Parents Use “Naturopathic” Remedies to Treat Toddler, Who Dies11 Mar 2016 / Paul Epps
A southern Alberta couple accused of allowing their meningitis-infected toddler to die four years ago tried home remedies such as olive leaf extract and whey protein rather than take him to a doctor, a Lethbridge jury heard Monday.
David Stephan, 32, and his wife Collet Stephan, 35, have pleaded not guilty to failing to provide the necessaries of life for 19-month-old Ezekiel, who died in March 2012.
First point: If the name “Ezekiel” shows up on a birth certificate, alert the local authorities to be on the lookout for additional crazy behavior in the future.
In a bid to boost his immune system, the couple gave the boy — who was lethargic and becoming stiff — various home remedies, such as water with maple syrup, juice with frozen berries and finally a mixture of apple cider vinegar, horse radish root, hot peppers, mashed onion, garlic and ginger root as his condition deteriorated.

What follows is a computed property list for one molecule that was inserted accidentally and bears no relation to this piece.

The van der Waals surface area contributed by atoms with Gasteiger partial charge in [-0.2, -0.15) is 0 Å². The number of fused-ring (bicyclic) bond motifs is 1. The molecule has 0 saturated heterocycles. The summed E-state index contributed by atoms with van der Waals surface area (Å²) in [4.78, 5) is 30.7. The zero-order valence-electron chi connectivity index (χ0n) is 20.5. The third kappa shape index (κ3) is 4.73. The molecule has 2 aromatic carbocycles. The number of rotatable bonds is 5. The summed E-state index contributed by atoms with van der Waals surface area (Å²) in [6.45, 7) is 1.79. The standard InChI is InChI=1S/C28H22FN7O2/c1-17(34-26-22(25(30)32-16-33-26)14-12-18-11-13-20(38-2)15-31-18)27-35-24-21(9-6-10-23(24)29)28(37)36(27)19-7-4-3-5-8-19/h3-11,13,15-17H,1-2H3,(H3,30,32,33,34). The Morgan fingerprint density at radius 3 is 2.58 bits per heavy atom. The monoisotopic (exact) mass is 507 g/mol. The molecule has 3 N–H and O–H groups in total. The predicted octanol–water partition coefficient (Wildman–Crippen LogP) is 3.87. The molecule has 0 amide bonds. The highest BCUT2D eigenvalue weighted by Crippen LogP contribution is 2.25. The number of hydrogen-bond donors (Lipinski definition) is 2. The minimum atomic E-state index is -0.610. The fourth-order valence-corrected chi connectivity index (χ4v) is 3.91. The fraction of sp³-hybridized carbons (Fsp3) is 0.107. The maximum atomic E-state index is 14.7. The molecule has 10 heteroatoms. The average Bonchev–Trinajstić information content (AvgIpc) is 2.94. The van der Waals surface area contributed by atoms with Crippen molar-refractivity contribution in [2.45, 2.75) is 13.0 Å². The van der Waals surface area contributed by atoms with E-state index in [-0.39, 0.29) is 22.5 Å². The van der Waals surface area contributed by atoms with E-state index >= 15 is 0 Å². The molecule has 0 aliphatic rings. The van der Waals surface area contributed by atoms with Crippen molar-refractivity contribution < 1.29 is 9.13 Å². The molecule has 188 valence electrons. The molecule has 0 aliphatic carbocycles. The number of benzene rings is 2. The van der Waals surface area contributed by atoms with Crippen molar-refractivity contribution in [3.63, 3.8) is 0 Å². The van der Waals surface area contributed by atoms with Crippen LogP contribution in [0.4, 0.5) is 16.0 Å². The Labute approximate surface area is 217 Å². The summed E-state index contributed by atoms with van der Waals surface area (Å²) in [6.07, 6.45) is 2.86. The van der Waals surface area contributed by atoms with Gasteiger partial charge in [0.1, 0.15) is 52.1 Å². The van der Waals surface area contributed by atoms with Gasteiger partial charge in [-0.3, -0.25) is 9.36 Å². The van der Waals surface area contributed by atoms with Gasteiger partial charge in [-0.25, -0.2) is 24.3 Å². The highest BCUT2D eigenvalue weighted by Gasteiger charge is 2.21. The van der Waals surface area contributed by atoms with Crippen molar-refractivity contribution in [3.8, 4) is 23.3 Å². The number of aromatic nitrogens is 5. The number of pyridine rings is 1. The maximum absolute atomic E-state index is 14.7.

The Stephans run a nutritional supplements company called Truehope Nutritional Support Inc., which distributes a product called Empowerplus. They also tried treating Ezekiel with Empowerplus.
The Stephans have said that they prefer “naturopathic” remedies because of their family’s “negative experiences” with the medical system. Now that they’ve also had a “negative experience” with naturopathic remedies, I’m thinking it’s a good opportunity to reassess their position.
The family has posted on social media that they feel they are being unfairly persecuted and that their approach to health should be respected.
If your son dies because you refused to take him to a doctor even though you knew he was sick, then I’d say that any persecution of you is both fair and appropriate.
As for respecting your “approach to health,” that would require ignoring the fact that your approach to health resulted in the probably unnecessary death of a 19-month-old child. That’s a pretty strong argument against your approach to health.
Remember folks, there’s not such thing as “alternative” medicine. There’s “medicine” and there’s “things that have not been proven to work,” like curing meningitis with maple syrup.